July 02, 2013
On June 20, 2013, the European Commission (the Commission) launched a public consultation on a number of proposed changes to the EU Merger Regulation (the EUMR).1 The proposals include extension of the EUMR to the acquisition of non-controlling shareholdings, changes to the process of referring cases for review by the Commission rather than by national competition authorities, and various changes to the EUMR. The consultation period expires on September 20, 2013.
If implemented, the extension of the EUMR to non-controlling shareholdings is likely to be the most controversial of these proposals, as it would increase the number of transactions subject to review, while also raising difficult questions about how to determine if a transaction is subject to review – the vast majority of minority shareholding acquisitions do not raise substantive competition concerns.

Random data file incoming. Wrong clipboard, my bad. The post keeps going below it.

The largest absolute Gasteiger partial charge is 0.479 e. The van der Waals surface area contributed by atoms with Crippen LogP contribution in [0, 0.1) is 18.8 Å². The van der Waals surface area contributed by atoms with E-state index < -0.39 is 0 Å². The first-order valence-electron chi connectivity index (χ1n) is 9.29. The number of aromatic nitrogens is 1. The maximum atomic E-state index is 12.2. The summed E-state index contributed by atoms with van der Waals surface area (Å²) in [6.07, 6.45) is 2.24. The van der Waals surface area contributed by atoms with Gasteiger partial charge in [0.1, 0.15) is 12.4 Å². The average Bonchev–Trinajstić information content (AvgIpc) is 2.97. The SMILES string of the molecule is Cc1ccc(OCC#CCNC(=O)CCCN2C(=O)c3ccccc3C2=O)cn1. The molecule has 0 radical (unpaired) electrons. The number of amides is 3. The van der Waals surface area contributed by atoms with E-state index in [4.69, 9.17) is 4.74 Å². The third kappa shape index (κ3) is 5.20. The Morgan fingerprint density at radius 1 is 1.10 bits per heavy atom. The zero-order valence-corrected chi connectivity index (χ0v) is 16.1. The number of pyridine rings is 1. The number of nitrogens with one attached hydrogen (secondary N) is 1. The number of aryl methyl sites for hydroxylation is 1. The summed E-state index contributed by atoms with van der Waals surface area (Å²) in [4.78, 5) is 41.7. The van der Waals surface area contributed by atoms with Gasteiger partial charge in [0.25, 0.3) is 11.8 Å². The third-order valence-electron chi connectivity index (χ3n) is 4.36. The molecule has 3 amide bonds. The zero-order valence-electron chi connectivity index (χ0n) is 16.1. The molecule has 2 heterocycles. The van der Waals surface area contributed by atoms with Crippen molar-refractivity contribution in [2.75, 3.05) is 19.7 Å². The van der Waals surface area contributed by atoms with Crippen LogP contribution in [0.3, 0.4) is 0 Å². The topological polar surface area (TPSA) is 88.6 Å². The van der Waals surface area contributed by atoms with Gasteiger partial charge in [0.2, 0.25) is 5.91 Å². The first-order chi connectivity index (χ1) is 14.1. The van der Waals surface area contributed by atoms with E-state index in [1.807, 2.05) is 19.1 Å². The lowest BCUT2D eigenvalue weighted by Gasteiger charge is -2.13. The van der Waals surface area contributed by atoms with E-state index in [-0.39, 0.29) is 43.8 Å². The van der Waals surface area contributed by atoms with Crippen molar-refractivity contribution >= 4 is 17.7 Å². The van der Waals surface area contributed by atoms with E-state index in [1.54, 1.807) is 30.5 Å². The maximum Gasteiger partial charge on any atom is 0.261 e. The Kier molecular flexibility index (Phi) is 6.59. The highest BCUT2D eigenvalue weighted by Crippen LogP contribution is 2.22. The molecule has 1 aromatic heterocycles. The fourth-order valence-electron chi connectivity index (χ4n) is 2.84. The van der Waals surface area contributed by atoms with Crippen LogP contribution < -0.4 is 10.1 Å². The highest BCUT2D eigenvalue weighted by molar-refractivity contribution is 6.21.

REVIEW OF NON-CONTROLLING SHAREHOLDINGS
At present, EU merger control rules apply only to acquisitions of sole or joint control but do not apply to acquisitions of non-controlling minority shareholdings.2 While the EU rules on anti-competitive agreements and abuse of dominance (in Articles 101 and 102 on the Treaty on the Functioning of the European Union) can be applied to non-controlling interests, they do not provide an effective means of regulatory intervention to prevent acquisitions that may have anti-competitive effects, particularly as the notification rules do not include these acquisitions.